Following the first chase, O'Neal is shown disposing of the car by dropping it with a crane into a junk yard. The scene interested me for two reasons. O'Neal's oneness with the machine he is throwing away is apparent by the meticulous and almost loving way plays the scene. It as if he has more in common with the automobile than with human beings. He has almost become a machine himself. The two robbers who had hired O'Neal watch as he disposes of the battered car. There are undercurrents in this scene which continue throughout the rest of the movie. The viewer gets the feeling that these two badguys might try to kill O'Neal and cut him out of the take. There is something about the way O'Neal carries himself in this scene which prevents these robbers from underestimating him. Maybe they have evolved enough to realize that if they go up against O'Neal, they will not survive.

Do not think that because O'Neal doesn't speak much, that his performance is flat. The contrary is true. He does more with facial expressions and body language than most actors do with thousands of lines of dialogue. He would have been great in the silent film era. With one exception the rest of the cast is also excellent. I got the impression that the more a character spoke, the lower they were on the evolutionary ladder. This is especially true of Bruce Dern's Detective. Dern talks and talks. He believes that he is O'Neal's equal. He tries to convince all around him that he is the king of the hill. He is very intimidating, but while he can talk the talk, the viewer wonders if he can walk the walk. Dern's Detective is another of his memorable creepy characters. Another standout scene occurs when Dern, unable to covertly manipulate O'Neal into a trap, confronts O'Neal personally in The Driver's Spartan room. Watch the fleeting expression which flashes across Dern's face when O'Neal finally responds to the detective's prodding bravado. That split second is very revealing.

The one fault I find with the movie is Isabelle Adjani's performance as The Player. This was Adjani's first American movie. I don't know whether the fault for her flat, lifeless performance should lay at her feet or at the feet of writer/director Hill. Whoever's fault it is, her performance comes as close to being a fatal flaw as can be without actually killing the movie. I assume from the way the character is written, that the Player is as nearly evolved as O'Neal's character is. Unfortunately, Adjani seemed unaware of the film's suntext; as a result her character has one facial expression for every occasion.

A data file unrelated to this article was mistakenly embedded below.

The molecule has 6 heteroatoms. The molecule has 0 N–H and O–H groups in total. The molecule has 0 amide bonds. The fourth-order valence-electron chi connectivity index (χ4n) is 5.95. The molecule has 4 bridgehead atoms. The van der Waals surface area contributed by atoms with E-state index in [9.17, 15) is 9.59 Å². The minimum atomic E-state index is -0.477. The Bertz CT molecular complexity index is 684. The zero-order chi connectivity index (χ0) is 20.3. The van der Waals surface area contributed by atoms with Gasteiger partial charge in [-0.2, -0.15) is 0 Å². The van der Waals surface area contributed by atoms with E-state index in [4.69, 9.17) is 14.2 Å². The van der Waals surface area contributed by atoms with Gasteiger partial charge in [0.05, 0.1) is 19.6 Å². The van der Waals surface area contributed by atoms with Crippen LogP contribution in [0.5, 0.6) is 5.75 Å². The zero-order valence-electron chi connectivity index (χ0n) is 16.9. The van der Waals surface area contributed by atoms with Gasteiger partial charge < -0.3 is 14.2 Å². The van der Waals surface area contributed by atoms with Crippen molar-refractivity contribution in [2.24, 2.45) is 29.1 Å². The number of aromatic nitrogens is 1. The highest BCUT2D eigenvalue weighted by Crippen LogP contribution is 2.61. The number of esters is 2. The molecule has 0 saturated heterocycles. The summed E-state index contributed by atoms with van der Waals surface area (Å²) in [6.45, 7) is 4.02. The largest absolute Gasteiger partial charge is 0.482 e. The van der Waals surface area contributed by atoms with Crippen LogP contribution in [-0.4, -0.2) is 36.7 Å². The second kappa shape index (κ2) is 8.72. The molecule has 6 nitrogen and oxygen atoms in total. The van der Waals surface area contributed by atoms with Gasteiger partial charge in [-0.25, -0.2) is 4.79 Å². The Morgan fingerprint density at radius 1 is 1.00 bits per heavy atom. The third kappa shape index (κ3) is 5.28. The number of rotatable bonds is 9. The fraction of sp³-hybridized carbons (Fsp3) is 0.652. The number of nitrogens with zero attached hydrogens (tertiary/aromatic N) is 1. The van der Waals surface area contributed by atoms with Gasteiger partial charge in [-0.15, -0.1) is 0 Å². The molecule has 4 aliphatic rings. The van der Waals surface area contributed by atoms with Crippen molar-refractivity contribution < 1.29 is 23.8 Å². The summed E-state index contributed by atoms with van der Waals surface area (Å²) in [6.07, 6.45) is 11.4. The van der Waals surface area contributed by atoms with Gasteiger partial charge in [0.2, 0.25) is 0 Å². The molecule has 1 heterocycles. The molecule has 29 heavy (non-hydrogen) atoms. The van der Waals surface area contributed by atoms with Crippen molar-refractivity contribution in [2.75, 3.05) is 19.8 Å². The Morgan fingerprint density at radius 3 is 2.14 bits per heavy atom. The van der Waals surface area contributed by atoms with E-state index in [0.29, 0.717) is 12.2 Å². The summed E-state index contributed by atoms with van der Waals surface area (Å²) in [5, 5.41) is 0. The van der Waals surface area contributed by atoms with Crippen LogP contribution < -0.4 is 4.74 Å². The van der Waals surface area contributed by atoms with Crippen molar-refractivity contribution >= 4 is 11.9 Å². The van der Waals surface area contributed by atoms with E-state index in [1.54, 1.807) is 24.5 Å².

Fortunately for the viewer there are numerous rich supporting performances which provide texture and depth to this classic. Especially fine is the sorely missed Ronee Blakely as The Connection. Ms. Blakely was the heart and soul of Robert Altman's Nashville. Her performance here is quite small, but is painful proof that Hollywood overlooked and underused her talents. She is as talented and beautiful in this movie as Julianne Moore. I can't imagine what film today would be like if Ms. Moore were as overlooked as Ms. Blakely was. Another standout in the supporting cast is Rudy Ramos as Teeth. Rudy is one of the three armed robbers who attempt to lure O'Neal into a trap for Dern. He has the unfortunate task of having to try to persuade O'Neal to say yes after he has already turned them down. Their scenes together are some of the best in the movie.

The Driver should have appealed to a wider audience. The action crowd will not be disappointed, and those who prefer an interesting intellectual subtext to their movies will also be pleased. I have been a fan of Hill's since I saw his first film, Hardtimes, back in high school. The Driver is among his best work. If this review makes it sound to highbrow, ignore that and rent it for the thrills, either way you will not be disappointed.